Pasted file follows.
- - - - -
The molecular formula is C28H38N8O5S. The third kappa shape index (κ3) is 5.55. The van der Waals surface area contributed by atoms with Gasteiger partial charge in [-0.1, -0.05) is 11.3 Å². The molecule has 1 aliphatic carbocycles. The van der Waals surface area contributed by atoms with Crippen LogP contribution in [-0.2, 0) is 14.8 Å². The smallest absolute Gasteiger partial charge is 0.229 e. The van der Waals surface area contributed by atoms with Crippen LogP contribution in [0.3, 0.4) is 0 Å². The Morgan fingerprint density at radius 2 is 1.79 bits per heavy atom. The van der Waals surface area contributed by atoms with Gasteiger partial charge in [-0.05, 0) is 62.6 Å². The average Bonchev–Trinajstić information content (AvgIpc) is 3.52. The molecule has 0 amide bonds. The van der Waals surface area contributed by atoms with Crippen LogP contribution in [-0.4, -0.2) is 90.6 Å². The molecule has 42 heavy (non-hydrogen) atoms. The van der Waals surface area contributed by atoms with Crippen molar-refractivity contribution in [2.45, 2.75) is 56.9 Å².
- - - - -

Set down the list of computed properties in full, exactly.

The molecular formula is C28H38N8O5S. The third kappa shape index (κ3) is 5.55. The van der Waals surface area contributed by atoms with Gasteiger partial charge in [-0.1, -0.05) is 11.3 Å². The molecule has 1 aliphatic carbocycles. The van der Waals surface area contributed by atoms with Crippen LogP contribution in [-0.2, 0) is 14.8 Å². The smallest absolute Gasteiger partial charge is 0.229 e. The van der Waals surface area contributed by atoms with Crippen LogP contribution in [0.3, 0.4) is 0 Å². The Morgan fingerprint density at radius 2 is 1.79 bits per heavy atom. The van der Waals surface area contributed by atoms with Gasteiger partial charge in [-0.05, 0) is 62.6 Å². The average Bonchev–Trinajstić information content (AvgIpc) is 3.52. The molecule has 0 amide bonds. The van der Waals surface area contributed by atoms with Crippen LogP contribution in [-0.4, -0.2) is 90.6 Å². The molecule has 42 heavy (non-hydrogen) atoms. The van der Waals surface area contributed by atoms with Crippen molar-refractivity contribution in [2.45, 2.75) is 56.9 Å².